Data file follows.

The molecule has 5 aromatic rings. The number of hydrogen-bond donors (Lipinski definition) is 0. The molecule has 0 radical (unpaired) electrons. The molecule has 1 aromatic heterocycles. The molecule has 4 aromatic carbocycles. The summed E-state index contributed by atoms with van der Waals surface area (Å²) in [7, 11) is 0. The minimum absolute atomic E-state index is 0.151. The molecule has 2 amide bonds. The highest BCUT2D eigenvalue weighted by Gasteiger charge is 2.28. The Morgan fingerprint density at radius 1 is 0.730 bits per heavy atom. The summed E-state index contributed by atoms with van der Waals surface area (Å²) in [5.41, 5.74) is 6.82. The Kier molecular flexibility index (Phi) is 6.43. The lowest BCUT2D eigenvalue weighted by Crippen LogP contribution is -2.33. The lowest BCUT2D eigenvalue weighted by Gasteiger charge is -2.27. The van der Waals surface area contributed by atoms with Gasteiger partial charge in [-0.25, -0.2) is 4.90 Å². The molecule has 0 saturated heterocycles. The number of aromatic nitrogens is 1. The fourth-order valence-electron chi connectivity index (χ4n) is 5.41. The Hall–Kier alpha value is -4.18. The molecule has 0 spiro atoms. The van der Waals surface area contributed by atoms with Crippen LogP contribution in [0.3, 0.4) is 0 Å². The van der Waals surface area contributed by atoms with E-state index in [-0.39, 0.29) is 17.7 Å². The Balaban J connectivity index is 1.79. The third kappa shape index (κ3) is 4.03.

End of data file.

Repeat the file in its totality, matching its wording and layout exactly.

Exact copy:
The molecule has 5 aromatic rings. The number of hydrogen-bond donors (Lipinski definition) is 0. The molecule has 0 radical (unpaired) electrons. The molecule has 1 aromatic heterocycles. The molecule has 4 aromatic carbocycles. The summed E-state index contributed by atoms with van der Waals surface area (Å²) in [7, 11) is 0. The minimum absolute atomic E-state index is 0.151. The molecule has 2 amide bonds. The highest BCUT2D eigenvalue weighted by Gasteiger charge is 2.28. The Morgan fingerprint density at radius 1 is 0.730 bits per heavy atom. The summed E-state index contributed by atoms with van der Waals surface area (Å²) in [5.41, 5.74) is 6.82. The Kier molecular flexibility index (Phi) is 6.43. The lowest BCUT2D eigenvalue weighted by Crippen LogP contribution is -2.33. The lowest BCUT2D eigenvalue weighted by Gasteiger charge is -2.27. The van der Waals surface area contributed by atoms with Gasteiger partial charge in [-0.25, -0.2) is 4.90 Å². The molecule has 0 saturated heterocycles. The number of aromatic nitrogens is 1. The fourth-order valence-electron chi connectivity index (χ4n) is 5.41. The Hall–Kier alpha value is -4.18. The molecule has 0 spiro atoms. The van der Waals surface area contributed by atoms with Crippen LogP contribution in [0.3, 0.4) is 0 Å². The van der Waals surface area contributed by atoms with E-state index in [-0.39, 0.29) is 17.7 Å². The Balaban J connectivity index is 1.79. The third kappa shape index (κ3) is 4.03.